Forget everything you thought you knew about barbecue – once you try thin slices of beef short ribs or sizzling pork belly cooked right before your eyes, you'll never look at Western-style hickory sauces or thick hunks of meat the same way.
Korean barbecue is cooked at your table — Photo courtesy of tjsander
Gogigui, or meat roasting, started in Korea during the Goguryeo Dynasty between 37 B.C. and 668 A.D., but was all but wiped out when the country turned Buddhist and adopted its vegetarian cuisine. After a series of 13th-century invasions by the meat-loving Mongols and the 14th-century establishment of the Joseon Dynasty, meat once again swept the nation and Korean barbecue as we know it was reborn.
Pork and beef are the usual suspects at a Korean barbecue restaurant. Bulgogi, which is beef marinated in soy sauce and sesame oil, is a popular choice. Non-marinated meats like samgyeopsal (pork belly) and galbi (beef short ribs) are almost always on the menu.
Thin slices of galbi, or beef short rib, ready to be grilled — Photo courtesy of arnold | inuyaki
Korean barbecue consists of thin slices of meat rather than thick steaks or racks of ribs. This allows the meat to cook easily and quickly at your table. Many Korean restaurants have tables with grills built right in, while others will use portable tabletop grills for barbecuing. If you're not much of a griller, don't fret: The servers will usually handle the heat, flipping and cutting for you.
As your meat sizzles to warm perfection at your table, you'll typically be presented with a sweeping spread of side dishes, or banchan. The dozen or so extra dishes might be intimidating to the Korean barbecue novice, but once you've mastered the art of banchan, you'll realize there's no better way to enjoy Korean barbecue than with a colorful set of side dishes.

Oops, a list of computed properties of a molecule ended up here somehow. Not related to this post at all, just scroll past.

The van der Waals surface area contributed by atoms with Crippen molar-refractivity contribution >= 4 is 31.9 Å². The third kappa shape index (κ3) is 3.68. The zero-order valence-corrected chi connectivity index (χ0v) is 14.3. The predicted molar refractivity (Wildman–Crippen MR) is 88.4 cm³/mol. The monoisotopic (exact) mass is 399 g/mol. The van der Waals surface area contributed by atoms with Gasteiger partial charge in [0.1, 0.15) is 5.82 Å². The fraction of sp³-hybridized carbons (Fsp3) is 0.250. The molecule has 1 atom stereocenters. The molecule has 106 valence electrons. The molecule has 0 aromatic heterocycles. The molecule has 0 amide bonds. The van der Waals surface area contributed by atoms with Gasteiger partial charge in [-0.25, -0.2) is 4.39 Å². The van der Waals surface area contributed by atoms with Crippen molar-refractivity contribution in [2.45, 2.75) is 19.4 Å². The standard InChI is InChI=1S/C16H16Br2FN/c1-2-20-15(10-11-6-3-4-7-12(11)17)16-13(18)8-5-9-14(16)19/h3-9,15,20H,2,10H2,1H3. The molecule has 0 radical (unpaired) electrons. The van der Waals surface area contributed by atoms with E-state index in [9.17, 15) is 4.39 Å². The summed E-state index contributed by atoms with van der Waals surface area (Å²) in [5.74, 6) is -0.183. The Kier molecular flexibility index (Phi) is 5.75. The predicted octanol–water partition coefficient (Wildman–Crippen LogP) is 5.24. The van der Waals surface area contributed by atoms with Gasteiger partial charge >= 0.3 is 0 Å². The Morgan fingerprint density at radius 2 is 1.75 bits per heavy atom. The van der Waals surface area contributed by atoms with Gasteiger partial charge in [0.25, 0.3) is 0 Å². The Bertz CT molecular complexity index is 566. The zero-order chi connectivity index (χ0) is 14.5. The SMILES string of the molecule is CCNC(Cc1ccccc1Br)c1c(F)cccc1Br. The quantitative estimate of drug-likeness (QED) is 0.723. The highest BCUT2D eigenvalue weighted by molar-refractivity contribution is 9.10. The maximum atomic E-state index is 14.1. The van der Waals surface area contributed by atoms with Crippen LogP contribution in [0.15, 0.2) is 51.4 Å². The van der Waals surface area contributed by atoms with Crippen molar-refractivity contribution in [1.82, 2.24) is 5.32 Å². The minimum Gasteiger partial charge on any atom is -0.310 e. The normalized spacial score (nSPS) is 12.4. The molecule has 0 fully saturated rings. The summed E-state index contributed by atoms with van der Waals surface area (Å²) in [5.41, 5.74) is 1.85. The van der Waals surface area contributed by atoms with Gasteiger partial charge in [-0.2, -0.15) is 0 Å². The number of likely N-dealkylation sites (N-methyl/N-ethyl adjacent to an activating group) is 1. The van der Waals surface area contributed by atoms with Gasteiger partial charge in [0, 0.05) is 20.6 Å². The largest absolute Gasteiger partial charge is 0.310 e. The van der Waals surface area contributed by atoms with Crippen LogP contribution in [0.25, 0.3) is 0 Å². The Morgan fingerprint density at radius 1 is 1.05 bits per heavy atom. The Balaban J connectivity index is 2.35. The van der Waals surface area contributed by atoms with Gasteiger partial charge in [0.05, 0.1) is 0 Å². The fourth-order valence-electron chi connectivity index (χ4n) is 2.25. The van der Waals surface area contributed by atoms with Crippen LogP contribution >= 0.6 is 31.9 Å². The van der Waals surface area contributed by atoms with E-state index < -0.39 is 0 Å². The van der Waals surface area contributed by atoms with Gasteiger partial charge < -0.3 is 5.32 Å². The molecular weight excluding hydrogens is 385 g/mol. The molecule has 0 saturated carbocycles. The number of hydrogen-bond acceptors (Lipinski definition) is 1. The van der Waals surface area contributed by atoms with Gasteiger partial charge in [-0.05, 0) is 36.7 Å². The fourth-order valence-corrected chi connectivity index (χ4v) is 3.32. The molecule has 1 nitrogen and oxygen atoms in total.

An assortment of banchan, or Korean side dishes — Photo courtesy of arnold | inuyaki/Flickr
The staple banchan for Korean barbecue are rice, garlic, kimchi, red bean paste (gochujang) and an array of various lettuce leaves. The rest of your table will be filled with a sampling of the day's side dishes, which are usually vegetable-based. You might receive dishes like bean sprouts tossed in sesame oil, seaweed salad, dried anchovies or the soup of the day, all of which are intended to be enjoyed family-style.
An example of ssam — Photo courtesy of joyosity/Flickr
To dig in Korean-style, toss a couple of garlic cloves and kimchi slices onto the grill. While that cooks, take a lettuce leaf and begin to make a ssam, which means "wrapped." Top your lettuce leaf with a bit of rice and your choice of sauce. Once the meat, kimchi and garlic are finished cooking, throw them onto your ssam, roll it up and enjoy in one bite.
Or just dig in straight from the grill – we won't judge.
Hungry yet? You're sure to find a Korean barbecue restaurant in a K-Town near you. Korean barbecue restaurants are especially abundant in areas like New York, Seattle, Atlanta, Los Angeles and Orange County. Be sure to look for an AYCE, or all-you-can-eat, restaurant to get your fill of Korean barbecue.